January 21, 2021

In our most recent Work That Matters series we interviewed MFA candidate, Elise Youssoufian about her project Three Trees and Ten Thousand Stones. In our conversation she chatted with us about how she combined her trauma studies, activist artist background, and Armenian solidarity to create her transdisciplinary project. 

A Refusal to Hate: A Call For Transnational Solidarity and Healing Play Video
Play Video

On September 27, 2020, Azerbaijan launched a large-scale attack on Artsakh and its civilian population, during the COVID-19 pandemic. Though a ceasefire agreement went into effect on November 10, thousands were killed, many more injured, tens of thousands displaced, and much Armenian cultural heritage is at risk. For those looking to learn more about the Armenian struggle, and ongoing humanitarian crises in Armenia and Artsakh/Nagorno-Karabakh due to war and other atrocities, Elise provided these links as a helpful starting point:


Armenia Fund

Help Artsakh

Transcript of the Video Above*

Part of what I am gaining from all my trauma healing studies is just kind of learning more deeply about the systems within systems of trauma that we are born into. That there is like this collective field of trauma that we are born into from countless generations of wounds that have gone unacknowledged and unrepaired. And I believe that many of the issues we have today are symptoms of this collective field of trauma. 

My name is Elise Youssoufian, I’m a candidate in the Master of Fine Arts program at CIIS. It’s an interdisciplinary program which is great for me being an Armenian poet, artist, activist and board certified therapeutic musician. I am building a global initiative to spark 10,000 interdisciplinary acts of creation by Armenians and by people of all ages and backgrounds. 

This project is my way of responding to the systematic destruction, erasure, and denial of Armenian cultural heritage in a region known as Nakhichivan now controlled by Azerbaijan and to which Armenians are indigenous. Three Trees and Ten Thousand Stones is particularly centered on the 10,000 khachkars or carved cross stones which were in Nakhichivan for centuries until they were destroyed by Azerbaijan bit by bit in the second half of the 20th century. 

These stones which were sacred to my people often were created to mark graves of ancestors and to commemorate important events in the lives of the communities who once thrived there. The Three Trees part in the name Three Trees and 10,000 stones refers to my MFA project and that was kind of the cornerstone. 

The project is driven by several creative inquiries including how to raise awareness and respond radiantly to not just historic and not even recent, but also current eradication of indigenous Armenian cultures and communities. In essence the question I’ve been walking with for a long time is how can I and what can we make with these tears, these unrepaired wounds? How to empower and harness a spirit of unity in this time of war and reawakening among my people and lift up the call for transnational solidarity, justice and healing, with my people, and also all those who are targeted?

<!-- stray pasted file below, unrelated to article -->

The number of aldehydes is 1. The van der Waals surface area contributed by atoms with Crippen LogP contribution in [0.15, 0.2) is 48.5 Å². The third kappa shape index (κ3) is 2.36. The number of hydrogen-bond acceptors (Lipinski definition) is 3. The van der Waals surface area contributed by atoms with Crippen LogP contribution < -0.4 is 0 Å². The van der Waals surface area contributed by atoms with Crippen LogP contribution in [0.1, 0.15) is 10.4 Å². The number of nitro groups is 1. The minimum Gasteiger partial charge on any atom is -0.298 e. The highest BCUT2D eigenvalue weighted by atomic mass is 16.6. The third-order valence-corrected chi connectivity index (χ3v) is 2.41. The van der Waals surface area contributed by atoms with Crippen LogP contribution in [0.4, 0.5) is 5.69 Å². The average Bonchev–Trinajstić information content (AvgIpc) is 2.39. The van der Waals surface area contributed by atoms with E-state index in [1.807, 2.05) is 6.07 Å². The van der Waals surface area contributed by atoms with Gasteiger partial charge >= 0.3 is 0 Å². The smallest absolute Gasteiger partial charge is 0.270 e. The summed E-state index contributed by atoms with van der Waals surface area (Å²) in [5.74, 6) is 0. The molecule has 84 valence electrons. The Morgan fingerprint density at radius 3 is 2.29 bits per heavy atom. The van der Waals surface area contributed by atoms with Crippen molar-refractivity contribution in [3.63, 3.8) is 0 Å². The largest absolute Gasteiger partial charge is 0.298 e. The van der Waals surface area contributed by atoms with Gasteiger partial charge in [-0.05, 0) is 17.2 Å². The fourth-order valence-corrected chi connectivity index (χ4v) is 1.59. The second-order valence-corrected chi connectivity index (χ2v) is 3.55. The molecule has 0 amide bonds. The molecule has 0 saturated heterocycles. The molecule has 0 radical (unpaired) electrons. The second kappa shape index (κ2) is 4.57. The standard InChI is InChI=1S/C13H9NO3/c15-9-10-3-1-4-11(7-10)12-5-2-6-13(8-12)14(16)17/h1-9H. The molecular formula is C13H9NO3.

So being able to give voice in this time, in this time of war is particularly relevant but I think it is also always relevant whenever there are people’s voices and stories that are being silenced. 

Sometimes I think the only thing that  I can do to respond to being hated is to refuse to carry an ounce of hate within my being.


*Elise has provided several clarifying notes to her interview

  • Khachkars are an ancient and sacred practice, still made by hand in Armenia to this day.  They can be found throughout the world in the many Armenian diasporan communities formed by survivors of the Armenian Genocide, which began in 1915.
  • By the second half of the 20th century, there were still over 5000 khachkars in Nakhichevan, of the original count of approximately 10,000.  The complete eradication of indigenous Armenian cultural heritage by Azerbaijan in Nakhichevan, which is near Artsakh, was not reached until the mid 2000s. To learn more, Elise recommends this article:  "A Regime Conceals Its Erasure of Indigenous Armenian Culture"   
  • Armenians are indigenous to an area larger than Nakhichevan, Artsakh and the Republic of Armenia combined.  Like many other targeted groups, Armenians have actively resisted imperial campaigns of domination, dispossession and annihilation for centuries.

About Elise

Elise Youssoufian is a transrevolutionary poet, artist, scholar and activist, whose biophilic works are rooted in restorative justice, cultural recovery—via studies in the US and in Armenia—and collective and intergenerational trauma healing as a student of global pioneers in the field. An MFA candidate at CIIS, Elise is weaving together divine-feminist praxis, ancestral radiance and indigenous resistance in response to systematic and unrepaired eradication of Armenian cultures and communities, through a forthcoming global arts initiative, "Three Trees and Ten Thousand Stones." To read Elise's poems published during the war in Artsakh and onward, visit the Armenian Weekly.

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Master of Fine Arts, School of Consciousness and Transformation

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